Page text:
justy and Lelvina like this.
  5. max

    max *****

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    Hi Kurt

    Many thanks
     
  6. Sushi

    Sushi Moderator and Senior Member Albuquerque

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    Hi Rich,

    Please indulge me in asking what may well be a naive question. First also, excuse me for not quoting you in entirety as I just wanted to address a couple of ideas. The methyaltion theory does seem to fit here.

    In my limited understanding Rituximab is fairly indiscriminate in killing B cells, and, as you point out, in most cases symptoms reappeared when the B cell population regenerated.

    As you know, I and others are taking GcMAF which also seems to kill (or inactivate? excuse my lack of science) B cells, but only those infected with "something." When our B cell population begins to return to normal, we start feeling better, rather than worse. Which maybe points to idea that killing the infected cells and thus the infection, might be a better strategy than just reducing the B cell population and not targeting whatever it is that is messing with the B cells.

    I'd really appreciate your scientific "take" on this idea. It is not coming from a science background, but a "scratching my head" and wondering what is happening here scenario.

    Thanks!
    Sushi
     
  7. fawkes

    fawkes Yesterday's gone.

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    Is it not also hypothesized that EBV may reside in basal or dorsal ganglia cells? Would rituximab reach these? Is it the case that most antivirals discussed in that connection (valganciclovir for one) hit only the blood cells (B cells in particular)? Which, between antivirals or rituximab, would have a better of reaching the ganglia/spinal cord? Anyone know?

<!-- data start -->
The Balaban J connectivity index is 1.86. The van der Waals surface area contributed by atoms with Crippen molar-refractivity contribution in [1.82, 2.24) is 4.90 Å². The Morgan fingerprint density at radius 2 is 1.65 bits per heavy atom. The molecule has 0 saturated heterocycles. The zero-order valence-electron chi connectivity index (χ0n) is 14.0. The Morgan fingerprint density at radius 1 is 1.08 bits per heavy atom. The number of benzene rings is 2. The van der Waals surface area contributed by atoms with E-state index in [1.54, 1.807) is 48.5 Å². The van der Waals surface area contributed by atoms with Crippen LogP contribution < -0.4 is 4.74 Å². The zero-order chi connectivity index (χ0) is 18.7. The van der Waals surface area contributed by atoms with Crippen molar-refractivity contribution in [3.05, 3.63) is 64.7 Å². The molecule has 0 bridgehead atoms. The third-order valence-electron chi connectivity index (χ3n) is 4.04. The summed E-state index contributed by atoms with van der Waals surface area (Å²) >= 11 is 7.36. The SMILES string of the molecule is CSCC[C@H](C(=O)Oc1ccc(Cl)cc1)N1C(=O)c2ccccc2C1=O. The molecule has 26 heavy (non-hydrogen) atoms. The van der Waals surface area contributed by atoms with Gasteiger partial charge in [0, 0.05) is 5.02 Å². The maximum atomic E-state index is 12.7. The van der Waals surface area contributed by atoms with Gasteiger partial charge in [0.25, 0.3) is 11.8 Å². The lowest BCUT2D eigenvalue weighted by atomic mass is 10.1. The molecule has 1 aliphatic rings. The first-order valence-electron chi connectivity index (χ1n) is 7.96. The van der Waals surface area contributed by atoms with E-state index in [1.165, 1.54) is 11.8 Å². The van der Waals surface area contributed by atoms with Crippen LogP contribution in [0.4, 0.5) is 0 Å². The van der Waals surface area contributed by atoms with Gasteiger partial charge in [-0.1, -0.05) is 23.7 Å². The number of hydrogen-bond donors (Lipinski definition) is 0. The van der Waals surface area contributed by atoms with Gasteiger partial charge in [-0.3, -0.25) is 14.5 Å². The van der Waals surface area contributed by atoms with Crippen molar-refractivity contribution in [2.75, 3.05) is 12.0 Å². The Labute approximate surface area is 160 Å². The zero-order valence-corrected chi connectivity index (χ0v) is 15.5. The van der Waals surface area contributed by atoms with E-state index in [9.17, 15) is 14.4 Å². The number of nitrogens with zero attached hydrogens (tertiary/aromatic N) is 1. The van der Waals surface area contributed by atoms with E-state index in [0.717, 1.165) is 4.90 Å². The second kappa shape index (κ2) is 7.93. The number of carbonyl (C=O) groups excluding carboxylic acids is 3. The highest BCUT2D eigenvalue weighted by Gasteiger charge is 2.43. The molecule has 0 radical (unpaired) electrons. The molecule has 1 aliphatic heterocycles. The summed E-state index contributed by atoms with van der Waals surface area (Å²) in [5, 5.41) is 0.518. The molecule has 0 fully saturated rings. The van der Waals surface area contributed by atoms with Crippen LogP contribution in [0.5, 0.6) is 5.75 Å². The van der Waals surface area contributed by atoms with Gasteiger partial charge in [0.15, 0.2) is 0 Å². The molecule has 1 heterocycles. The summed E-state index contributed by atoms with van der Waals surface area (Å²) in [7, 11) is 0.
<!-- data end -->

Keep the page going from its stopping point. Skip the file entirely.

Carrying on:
8. Kati

    Kati Patient in training

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    Again I have given Rituximab hundreds of times while working as a nurse with cancer patients. I would like to share my experience and dispell some myths on Rituximab. This is in answer to Dreambirdie's post.

    1) Severe infusion reactions: This is why the infusion needs to happen in a hospital, not at home, not in a doctor's office. I have had quite a few infusion reactions in my carreer, 1 which resulted to a transfer to emergency. Out of a few hundreds. The rest of them resulted on giving Benadryl and Steroids to quiet the immune system. Most patients were able to finish the infusion without further reactions. Dr Mella and Fluge mention a trial with severe ME, to do plasma exchange before attempting Rituximab, in order to reduce the risk of these reaction due to increased circulating antibodies.

    2) Cardiac arrest: never seen that in the 8 years of my career in cancer nursing, not even heard of it happening. We were certainly ready to this possibility for any chemo though- with a crash cart on the ward.

    3) Tumor lysis syndrome- If you don't have a tumor- it's not going to happen. This happens with patients with Burkitt's and other types of lymphomas, yet oncologists are very aware of this and treat preventively.

    4) Infections- Yes this is a possibility that patients need to be aware of. When they are b-cell depleted, they need to report to the hospital when they have fevers. It didn't happen with any of the patients on the Mella/Fluge study.